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Young v. Lagasse

Supreme Court of Maine

June 30, 2016

LOIS YOUNG
v.
JOSEPH LAGASSE et al.

          Submitted On Briefs: May 26, 2016

         On the briefs:

          Ferdinand A. Slater, Esq., for appellant

          Lois Young Joseph Lagasse, appellee pro se

          Panel: SAUFLEY, C.J., and ALEXANDER, GORMAN, JABAR, HJELM, and HUMPHREY, JJ.

          HUMPHREY, J.

         [¶1] Lois Young appeals from a judgment of the Superior Court (Hancock County, R. Murray, J.) finding that she had not met her burden of establishing that the transfer of her home to her former foster child, Joseph Lagasse, and his wife was a result of undue influence and was therefore voidable. Specifically, Young contends that the court erred by not applying a statutory presumption that a transfer of assets by an elderly, dependent person is a result of undue influence unless that person was represented by "independent counsel" at the time of the transfer. Because the court did not err by declining to apply the statutory presumption, and because the record supports a finding that the transfer was not the result of undue influence, we affirm.

          I. BACKGROUND

         [¶2] On July 14, 2014, Young filed a complaint in the Superior Court claiming that her prior transfer of her home to Joseph and Andrea Lagasse created a presumption of undue influence under the Improvident Transfers of Title Act, 33 M.R.S. §§ 1021-1025 (2015), and should therefore be voided.[1] A bench trial was held on July 22, 2015.

         [¶3] The court heard testimony from Young, from her attorney for the transfer and his paralegal, and from several of Young's family members and friends. After hearing the evidence, the court stated,

The issue before the [c]ourt . . . as raised in the complaint . . . is whether the [property transfer] was improvident transfer of title. That is a specific statute in law which dictates what should occur, and what might be a challenge to such a transfer . . . . [When] an elderly person [transfers property] to one [with whom the elderly person is] in a confidential or fiduciary relationship [it] is presumed to be [a transfer] that is . . . the result of undue influence unless the elderly dependent person was represented in the transfer or execution by independent counsel.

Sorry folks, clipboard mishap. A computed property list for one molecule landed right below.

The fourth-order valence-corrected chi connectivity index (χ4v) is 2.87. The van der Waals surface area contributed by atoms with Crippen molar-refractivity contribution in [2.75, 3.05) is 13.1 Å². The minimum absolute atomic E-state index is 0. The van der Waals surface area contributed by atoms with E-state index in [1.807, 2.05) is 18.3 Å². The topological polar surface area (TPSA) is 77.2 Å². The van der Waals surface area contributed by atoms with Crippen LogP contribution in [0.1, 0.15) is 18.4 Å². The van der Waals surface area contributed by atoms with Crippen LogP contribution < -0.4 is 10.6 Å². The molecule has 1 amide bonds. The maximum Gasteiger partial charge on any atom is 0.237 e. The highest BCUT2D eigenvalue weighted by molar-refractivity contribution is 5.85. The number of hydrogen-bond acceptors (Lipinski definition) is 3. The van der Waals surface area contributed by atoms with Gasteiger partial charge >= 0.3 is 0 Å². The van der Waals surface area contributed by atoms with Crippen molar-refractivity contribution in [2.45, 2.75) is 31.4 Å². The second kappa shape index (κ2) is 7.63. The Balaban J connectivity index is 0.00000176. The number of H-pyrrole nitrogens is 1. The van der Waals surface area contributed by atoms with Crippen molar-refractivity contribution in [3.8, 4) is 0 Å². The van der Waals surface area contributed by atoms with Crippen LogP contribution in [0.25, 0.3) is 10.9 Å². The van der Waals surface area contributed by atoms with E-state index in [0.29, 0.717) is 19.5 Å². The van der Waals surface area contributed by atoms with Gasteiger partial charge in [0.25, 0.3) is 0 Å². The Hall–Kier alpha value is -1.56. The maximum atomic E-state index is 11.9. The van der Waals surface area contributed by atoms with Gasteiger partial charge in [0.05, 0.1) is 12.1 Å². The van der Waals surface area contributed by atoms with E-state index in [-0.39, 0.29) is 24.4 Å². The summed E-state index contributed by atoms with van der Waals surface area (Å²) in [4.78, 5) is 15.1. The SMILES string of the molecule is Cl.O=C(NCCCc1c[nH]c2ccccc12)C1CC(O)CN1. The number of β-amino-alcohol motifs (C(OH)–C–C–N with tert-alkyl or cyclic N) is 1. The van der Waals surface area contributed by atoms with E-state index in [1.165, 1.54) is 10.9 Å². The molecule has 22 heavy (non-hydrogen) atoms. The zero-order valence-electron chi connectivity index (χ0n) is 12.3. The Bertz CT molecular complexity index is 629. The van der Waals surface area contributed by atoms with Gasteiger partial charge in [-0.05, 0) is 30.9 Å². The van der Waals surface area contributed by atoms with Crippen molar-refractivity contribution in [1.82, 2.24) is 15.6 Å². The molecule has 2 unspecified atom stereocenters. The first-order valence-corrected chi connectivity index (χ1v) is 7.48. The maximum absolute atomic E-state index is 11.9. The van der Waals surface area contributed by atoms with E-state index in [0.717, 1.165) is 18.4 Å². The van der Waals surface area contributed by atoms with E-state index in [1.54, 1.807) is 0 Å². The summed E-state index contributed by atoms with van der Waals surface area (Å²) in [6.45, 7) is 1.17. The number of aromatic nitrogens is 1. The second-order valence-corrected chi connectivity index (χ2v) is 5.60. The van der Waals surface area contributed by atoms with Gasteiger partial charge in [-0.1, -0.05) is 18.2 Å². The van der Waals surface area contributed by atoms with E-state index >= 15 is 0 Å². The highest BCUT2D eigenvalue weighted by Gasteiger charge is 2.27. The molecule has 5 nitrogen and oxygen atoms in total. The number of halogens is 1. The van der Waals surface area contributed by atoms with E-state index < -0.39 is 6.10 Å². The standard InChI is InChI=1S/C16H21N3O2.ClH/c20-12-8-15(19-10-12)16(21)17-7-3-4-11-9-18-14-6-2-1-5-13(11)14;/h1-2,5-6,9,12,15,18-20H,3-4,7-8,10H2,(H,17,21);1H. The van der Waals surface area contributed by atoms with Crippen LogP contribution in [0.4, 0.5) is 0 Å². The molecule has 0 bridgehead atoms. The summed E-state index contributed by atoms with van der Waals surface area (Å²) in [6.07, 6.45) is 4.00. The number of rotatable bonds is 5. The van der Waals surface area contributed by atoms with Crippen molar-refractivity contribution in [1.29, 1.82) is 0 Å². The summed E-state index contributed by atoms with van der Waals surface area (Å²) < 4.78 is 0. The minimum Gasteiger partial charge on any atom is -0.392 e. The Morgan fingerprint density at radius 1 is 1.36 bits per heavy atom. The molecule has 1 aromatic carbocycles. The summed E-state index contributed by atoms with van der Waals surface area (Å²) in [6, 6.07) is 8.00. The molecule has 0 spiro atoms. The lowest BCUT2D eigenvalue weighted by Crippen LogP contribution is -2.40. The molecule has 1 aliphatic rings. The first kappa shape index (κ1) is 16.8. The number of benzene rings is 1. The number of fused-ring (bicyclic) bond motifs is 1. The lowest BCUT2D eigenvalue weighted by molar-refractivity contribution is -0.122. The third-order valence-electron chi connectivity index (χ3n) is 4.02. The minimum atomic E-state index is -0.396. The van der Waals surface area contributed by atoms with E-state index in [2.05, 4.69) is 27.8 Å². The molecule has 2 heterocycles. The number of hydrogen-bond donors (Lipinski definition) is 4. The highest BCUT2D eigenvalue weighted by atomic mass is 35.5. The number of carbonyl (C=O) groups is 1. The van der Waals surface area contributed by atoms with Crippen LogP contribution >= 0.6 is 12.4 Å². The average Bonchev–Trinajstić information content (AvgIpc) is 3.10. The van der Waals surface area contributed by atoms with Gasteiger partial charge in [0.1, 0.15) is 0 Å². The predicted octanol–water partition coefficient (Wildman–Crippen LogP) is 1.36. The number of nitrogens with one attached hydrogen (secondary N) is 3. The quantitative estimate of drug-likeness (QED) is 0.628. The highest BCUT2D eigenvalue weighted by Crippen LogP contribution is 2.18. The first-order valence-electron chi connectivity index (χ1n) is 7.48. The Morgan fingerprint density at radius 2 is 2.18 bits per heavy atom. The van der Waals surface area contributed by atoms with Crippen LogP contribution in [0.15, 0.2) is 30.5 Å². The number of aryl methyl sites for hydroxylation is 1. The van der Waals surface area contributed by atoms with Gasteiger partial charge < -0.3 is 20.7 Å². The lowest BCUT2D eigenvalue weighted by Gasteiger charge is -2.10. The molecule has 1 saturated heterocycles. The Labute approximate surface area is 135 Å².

The court further stated that "the critical aspect of this case [is] whether or not at the time of the transfer, Ms. Young . . . had the benefit of independent counsel to review with her what was happening at the time." The court found that Young was represented by independent counsel at the time of the transfer. The court also found that Young's attorney was not precluded from representing her in the real estate transaction even though he had previously represented Lagasse in a criminal matter. The court stated that it weighed Young's own testimony in light of events that occurred since the transfer that have affected her memory. Finally, because it found that Young had independent counsel, the court stated, "I do not find that the aspects of an improvident transfer have been proven by the plaintiff, and, accordingly, that transfer which occurred prior to Ms. Young's current incapacities will not be voided."

         [¶4] Viewing the evidence in the light most favorable to the court's judgment, the record supports the following facts. See Hero v. Macomber, 2016 ME 4, ¶ 2, 130 A.3d 398. In June 2013, Lois Young, then eighty-two years old, met at least twice with attorney Steven Juskewitch, who had known Young for fifteen or twenty years and also knew her former foster child, Lagasse, because he was a former client.[2] Lagasse and his wife Andrea accompanied Young to Juskewitch's office for the second meeting on June 21, 2013, [3] but Juskewitch and his paralegal met with Young alone for over an hour and finalized a deed transferring her home to the Lagasses[4] as a gift.[5] Young intended to ensure a secure future for the Lagasses' son, whom she loved; at the time of the transfer, the Lagasses lived in a separate structure on Young's property. Juskewitch and Young discussed alternative options for executing her wishes and the consequences of a property transfer. Juskewitch described Young as being "bright-eyed and bushy tailed" and "very aware of her circumstances" during his interactions with her, and he testified that she appeared to understand what she was doing.

         [¶5] After Young and Juskewitch met on June 21, the Lagasses joined them to sign the transfer tax declaration. The mortgage holder was not notified of the transfer, [6] and Young continued to pay the mortgage and the property taxes on the home. Sometime after the transfer, Young suffered a fall and/or a stroke and spent time in the hospital.[7] After this incident, she was less independent. Young could not remember making the transfer, but she stated that it was her desire to leave property for the Lagasses' son and admitted that she had problems with her memory since the post-transfer medical incident.

         [¶6] The court entered judgment in favor of the Lagasses with respect to Young's improvident transfer claim and request for ...


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